Should Intentional Infliction of Emotional Distress Cases be Treated Differently Depending on Whether or Not They Take Place at Work?

Should a claim of intention infliction of emotional distress be treated differently if it occurs in the workplace as opposed to a non-employment situation? This question was answered in Ingraham v. Ortho-McnNeill, 422 NJ. Super. 12 (App. Div. 2011)
Plaintiff Cecelia Mavica Ingraham was employed by defendant Ortho-McNeil Pharmaceutical between 1994 and 2006. The plaintiff had one child, Tatiana, who was diagnosed with acute lymphocytic leukemia in 2003. At the time, Tatiana was a junior in high school and a member of several honors societies; a student at the New Jersey School of Ballet; and was planning on attending Cornell University to study biology.  Unfortunately in 2005, Tatiana contracted an infection and passed away.
In remembrance of her daughter, plaintiff kept pictures of her as well as her ballet shoes in her work space.  Although sympathetic, many of her co-workers felt uncomfortable with the frequency of conversations plaintiff initiated involving the death of her daughter.  A year and a half later, a supervisor confronted plaintiff and asked her to stop.
Plaintiff quit and sued, alleging that she suffered emotional distress along with heart palpitations from the abuse.  She filed a three-count complaint alleging a violation of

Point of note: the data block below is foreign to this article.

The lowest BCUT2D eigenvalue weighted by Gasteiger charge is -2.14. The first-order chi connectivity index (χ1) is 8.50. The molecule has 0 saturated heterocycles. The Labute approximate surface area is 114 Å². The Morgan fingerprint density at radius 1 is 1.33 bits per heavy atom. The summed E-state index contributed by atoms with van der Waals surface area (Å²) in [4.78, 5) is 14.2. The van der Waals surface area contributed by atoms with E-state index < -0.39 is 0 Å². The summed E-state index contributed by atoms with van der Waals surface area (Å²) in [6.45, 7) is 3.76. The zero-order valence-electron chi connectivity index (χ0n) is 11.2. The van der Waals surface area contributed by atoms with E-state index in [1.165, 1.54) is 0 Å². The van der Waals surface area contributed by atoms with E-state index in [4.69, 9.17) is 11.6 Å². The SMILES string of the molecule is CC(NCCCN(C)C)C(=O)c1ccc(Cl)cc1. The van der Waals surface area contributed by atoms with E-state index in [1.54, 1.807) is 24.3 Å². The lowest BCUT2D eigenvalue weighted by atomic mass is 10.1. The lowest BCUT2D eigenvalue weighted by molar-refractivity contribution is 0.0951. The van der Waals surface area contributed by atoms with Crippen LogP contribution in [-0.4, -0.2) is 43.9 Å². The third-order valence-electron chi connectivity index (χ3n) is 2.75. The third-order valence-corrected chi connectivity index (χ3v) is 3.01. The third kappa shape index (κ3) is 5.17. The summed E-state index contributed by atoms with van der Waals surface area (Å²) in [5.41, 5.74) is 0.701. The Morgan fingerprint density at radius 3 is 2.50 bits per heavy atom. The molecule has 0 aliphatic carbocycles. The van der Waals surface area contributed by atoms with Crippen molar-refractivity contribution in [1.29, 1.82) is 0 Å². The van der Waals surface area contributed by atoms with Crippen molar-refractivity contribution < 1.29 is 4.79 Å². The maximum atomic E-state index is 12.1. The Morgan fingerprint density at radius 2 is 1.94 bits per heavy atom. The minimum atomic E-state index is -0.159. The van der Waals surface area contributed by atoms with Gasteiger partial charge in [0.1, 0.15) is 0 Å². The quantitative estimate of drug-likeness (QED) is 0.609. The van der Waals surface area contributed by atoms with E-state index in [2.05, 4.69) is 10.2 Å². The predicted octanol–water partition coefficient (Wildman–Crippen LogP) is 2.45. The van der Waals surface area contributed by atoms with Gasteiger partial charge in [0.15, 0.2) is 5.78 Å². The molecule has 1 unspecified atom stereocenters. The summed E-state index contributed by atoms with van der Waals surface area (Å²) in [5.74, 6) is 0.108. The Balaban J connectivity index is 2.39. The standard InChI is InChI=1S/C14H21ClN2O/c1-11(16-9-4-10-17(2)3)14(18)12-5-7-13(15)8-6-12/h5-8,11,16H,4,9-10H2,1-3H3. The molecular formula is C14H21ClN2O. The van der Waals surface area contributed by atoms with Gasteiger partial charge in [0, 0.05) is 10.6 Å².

1. New Jersey Law Against Discrimination N.J.S.A. 10:5-1 to -49 (“LAD”)
  2. Intentional infliction of emotional distress and
  3. Constructive discharge
The court reasoned that in order for a plaintiff to prove intentional infliction of emotional distress, he or she must prove that
  1. defendant acted intentionally or recklessly;
  2. defendant’s conduct was extreme and outrageous;
  3. defendant’s conduct was the proximate cause of plaintiff’s emotional distress; and
  4. the emotional distress suffered by plaintiff was so severe that no reasonable [person] could be expected to endure it.
Id. at 366-67.
Defendants argued that the plaintiff could not prove the first or second elements as a matter of law. The court agreed, stating:

The law provides no different standard of proof that applies in the workplace from other places where emotional distress might result. The employer-employee relationship is no more special and conductive to emotional distress than, for example, a doctor-patent relationship, or the relationship of a husband and wife in a hostile divorce.

Id. at 1196.
The court also stated that “[i]t is extremely rare to find conduct in the employment context that will rise to the level of outrageousness necessary to provide a basis for recovery for the tort of intentional infliction of emotional distress.”
Id. at 23-24.
The court concluded that the evidence provided by the plaintiff was not sufficient to support a cause of action for intentional infliction of emotional distress. Moreover, it held that intentional infliction of emotional distress cases that arise in the workplace are analyzed the same way as they would in non-employment settings. The conduct must be exceptionally egregious. In this case, it was not.